Disabled and Thriving

Overcoming obstacles in an able-bodied world.

How To: Live A Happy Life

Follow these tips for happy living.

It's not a regular occurrence that I find myself on the other side of the interview table; being a journalist, I'm usually the one asking the questions, not answering them.

So I was pleasantly surprised when a fellow blogger asked for my opinion and tips on living a full life.

Me? Did she really think I was that knowledgeable to give any sort of advice? I'll be the first one to admit that I'm a wee young girl with only 28 years of life under her belt, and besides, I'd never lived a "normal" life anyway. I'm not sure I even had any wisdom to give. I had lots of stories, sure. But wisdom? I didn't think I quite qualified.

Well, apparently, this blogger did. I thought long and hard and came up with these "Melissa-isms" to living a happy and fulfilling life.

What's your secret? I'd love to hear it, and even feature your advice in a future post!

Make it a great day or not - the choice is yours
My mother is a sixth-grade teacher, and a few years ago, the school principal began saying this every morning at the end of the morning announcements. I scoffed at it for years, but it really does make sense. We sometimes can't control what happens to us, but we can control how we react. Don't let people - or situations - bog you down unnecessarily. In the end, it's just not worth it.

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Surround yourself with the people (and cats!) you love
I've been blessed with an incredibly supportive group of family and friends. They've stuck by me. I know everyone says this, but I wouldn't be where I am today if it wasn't for my mother. She's been an incredible rock of love, support and comfort. I'm amazed at how she does it sometimes. And, of course, our two beautiful cats, Harry (the orange tabby), and Stella make every day an adventure for us.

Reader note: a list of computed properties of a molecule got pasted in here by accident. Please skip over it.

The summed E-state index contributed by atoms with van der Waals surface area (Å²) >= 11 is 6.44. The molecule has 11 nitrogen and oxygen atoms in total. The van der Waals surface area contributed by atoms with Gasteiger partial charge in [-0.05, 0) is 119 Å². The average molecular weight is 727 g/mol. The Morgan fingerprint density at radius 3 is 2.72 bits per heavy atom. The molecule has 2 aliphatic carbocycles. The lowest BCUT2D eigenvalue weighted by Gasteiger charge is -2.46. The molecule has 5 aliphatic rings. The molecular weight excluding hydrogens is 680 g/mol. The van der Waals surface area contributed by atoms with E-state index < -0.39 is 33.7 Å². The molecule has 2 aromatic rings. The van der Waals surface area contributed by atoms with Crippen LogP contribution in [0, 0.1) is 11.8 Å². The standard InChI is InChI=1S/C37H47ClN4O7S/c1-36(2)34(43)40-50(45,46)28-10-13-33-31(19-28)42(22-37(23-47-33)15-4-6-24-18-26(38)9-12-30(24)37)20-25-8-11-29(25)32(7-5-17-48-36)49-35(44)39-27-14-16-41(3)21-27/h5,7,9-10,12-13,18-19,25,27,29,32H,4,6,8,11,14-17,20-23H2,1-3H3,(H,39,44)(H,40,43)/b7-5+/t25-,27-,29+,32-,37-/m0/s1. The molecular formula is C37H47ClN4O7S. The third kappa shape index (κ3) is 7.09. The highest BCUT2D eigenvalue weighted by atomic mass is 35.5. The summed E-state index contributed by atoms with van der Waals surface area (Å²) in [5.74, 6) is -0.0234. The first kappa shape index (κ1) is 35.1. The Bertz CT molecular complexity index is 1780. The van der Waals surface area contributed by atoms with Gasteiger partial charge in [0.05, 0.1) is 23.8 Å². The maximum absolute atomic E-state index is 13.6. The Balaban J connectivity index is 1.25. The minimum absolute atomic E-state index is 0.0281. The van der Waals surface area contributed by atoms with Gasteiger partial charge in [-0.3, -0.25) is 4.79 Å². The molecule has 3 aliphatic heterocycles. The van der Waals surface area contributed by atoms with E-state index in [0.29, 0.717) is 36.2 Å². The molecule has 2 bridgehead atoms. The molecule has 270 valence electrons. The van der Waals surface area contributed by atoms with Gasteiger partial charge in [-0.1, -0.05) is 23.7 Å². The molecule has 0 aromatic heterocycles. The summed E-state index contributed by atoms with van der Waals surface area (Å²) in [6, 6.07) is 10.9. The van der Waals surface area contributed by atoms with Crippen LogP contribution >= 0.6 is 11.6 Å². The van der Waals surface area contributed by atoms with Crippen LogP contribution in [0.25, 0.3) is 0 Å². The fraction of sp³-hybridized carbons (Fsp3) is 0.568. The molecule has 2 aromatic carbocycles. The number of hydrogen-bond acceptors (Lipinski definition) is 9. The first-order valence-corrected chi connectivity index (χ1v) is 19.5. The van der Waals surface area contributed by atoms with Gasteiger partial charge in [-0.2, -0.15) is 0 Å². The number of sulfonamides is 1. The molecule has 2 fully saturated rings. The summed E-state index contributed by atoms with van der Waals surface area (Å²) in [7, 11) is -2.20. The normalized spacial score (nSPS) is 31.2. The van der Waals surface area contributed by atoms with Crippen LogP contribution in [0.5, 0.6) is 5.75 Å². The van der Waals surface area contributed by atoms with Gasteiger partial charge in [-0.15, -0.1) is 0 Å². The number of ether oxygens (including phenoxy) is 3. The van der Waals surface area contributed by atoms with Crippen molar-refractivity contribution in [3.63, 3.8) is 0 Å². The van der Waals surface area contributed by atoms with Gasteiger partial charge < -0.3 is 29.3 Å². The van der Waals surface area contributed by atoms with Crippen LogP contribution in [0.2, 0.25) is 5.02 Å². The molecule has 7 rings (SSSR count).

Keep going in the face of adversity
Having a physical disability (Freeman-Sheldon Syndrome), I've faced some pretty tough times. I've had 27 surgeries, been hospitalized more times than I can count and could probably recall every medication I've ever taken. But you know what? Those moments, even the ones where I felt hopeless and frustrated and "just wanted to be like everyone else," pushed me even harder to keep going. I was determined to live my life and wasn't going to let my disability stop me.

Write for you
I graduated college in 2005 with a major in journalism. I've always loved writing and the power of creative expression. My mom claims I wrote my first beautiful piece, a poem, in third grade. Writing has a way of being very therapeutic for me. I've been able to put my story, my life, on paper and not be afraid of what people will think when they read it. There's something incredibly freeing about that. I've made a vow with myself that I won't shy away from anything in my writing, remain true to myself and above all, write with honesty.

Melissa Blake is a normal 20-something living with an abnormal disorder.

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